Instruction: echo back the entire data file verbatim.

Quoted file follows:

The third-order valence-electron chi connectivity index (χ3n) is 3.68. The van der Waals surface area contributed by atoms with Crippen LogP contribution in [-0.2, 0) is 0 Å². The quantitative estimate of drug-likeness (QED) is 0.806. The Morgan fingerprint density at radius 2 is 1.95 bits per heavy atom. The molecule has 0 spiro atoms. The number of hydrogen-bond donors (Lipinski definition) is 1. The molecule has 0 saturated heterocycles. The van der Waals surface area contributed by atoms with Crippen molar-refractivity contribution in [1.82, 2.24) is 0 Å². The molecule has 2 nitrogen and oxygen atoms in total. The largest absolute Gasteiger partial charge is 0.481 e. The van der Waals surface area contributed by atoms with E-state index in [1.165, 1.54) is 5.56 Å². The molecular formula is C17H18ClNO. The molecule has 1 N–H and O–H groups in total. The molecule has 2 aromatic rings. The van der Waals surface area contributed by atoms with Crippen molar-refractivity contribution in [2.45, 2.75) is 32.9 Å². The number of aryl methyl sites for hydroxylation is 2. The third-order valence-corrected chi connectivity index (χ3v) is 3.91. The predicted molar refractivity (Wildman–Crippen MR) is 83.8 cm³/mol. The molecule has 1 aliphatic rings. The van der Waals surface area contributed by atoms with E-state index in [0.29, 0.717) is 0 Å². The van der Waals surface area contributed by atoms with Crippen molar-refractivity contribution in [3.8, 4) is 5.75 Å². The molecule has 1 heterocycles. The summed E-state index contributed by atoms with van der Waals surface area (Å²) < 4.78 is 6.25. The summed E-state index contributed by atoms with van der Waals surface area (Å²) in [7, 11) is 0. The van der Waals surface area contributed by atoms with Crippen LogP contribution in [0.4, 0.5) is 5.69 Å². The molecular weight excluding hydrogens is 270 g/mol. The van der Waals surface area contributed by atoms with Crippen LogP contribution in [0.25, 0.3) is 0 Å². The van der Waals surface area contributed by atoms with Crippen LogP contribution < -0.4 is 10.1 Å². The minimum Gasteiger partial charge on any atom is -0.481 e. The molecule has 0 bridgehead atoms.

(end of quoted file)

The third-order valence-electron chi connectivity index (χ3n) is 3.68. The van der Waals surface area contributed by atoms with Crippen LogP contribution in [-0.2, 0) is 0 Å². The quantitative estimate of drug-likeness (QED) is 0.806. The Morgan fingerprint density at radius 2 is 1.95 bits per heavy atom. The molecule has 0 spiro atoms. The number of hydrogen-bond donors (Lipinski definition) is 1. The molecule has 0 saturated heterocycles. The van der Waals surface area contributed by atoms with Crippen molar-refractivity contribution in [1.82, 2.24) is 0 Å². The molecule has 2 nitrogen and oxygen atoms in total. The largest absolute Gasteiger partial charge is 0.481 e. The van der Waals surface area contributed by atoms with E-state index in [1.165, 1.54) is 5.56 Å². The molecular formula is C17H18ClNO. The molecule has 1 N–H and O–H groups in total. The molecule has 2 aromatic rings. The van der Waals surface area contributed by atoms with Crippen molar-refractivity contribution in [2.45, 2.75) is 32.9 Å². The number of aryl methyl sites for hydroxylation is 2. The third-order valence-corrected chi connectivity index (χ3v) is 3.91. The predicted molar refractivity (Wildman–Crippen MR) is 83.8 cm³/mol. The molecule has 1 aliphatic rings. The van der Waals surface area contributed by atoms with E-state index in [0.29, 0.717) is 0 Å². The van der Waals surface area contributed by atoms with Crippen molar-refractivity contribution in [3.8, 4) is 5.75 Å². The molecule has 1 heterocycles. The summed E-state index contributed by atoms with van der Waals surface area (Å²) < 4.78 is 6.25. The summed E-state index contributed by atoms with van der Waals surface area (Å²) in [7, 11) is 0. The van der Waals surface area contributed by atoms with Crippen LogP contribution in [0.4, 0.5) is 5.69 Å². The molecular weight excluding hydrogens is 270 g/mol. The van der Waals surface area contributed by atoms with Crippen LogP contribution in [0.25, 0.3) is 0 Å². The van der Waals surface area contributed by atoms with Crippen LogP contribution < -0.4 is 10.1 Å². The minimum Gasteiger partial charge on any atom is -0.481 e. The molecule has 0 bridgehead atoms.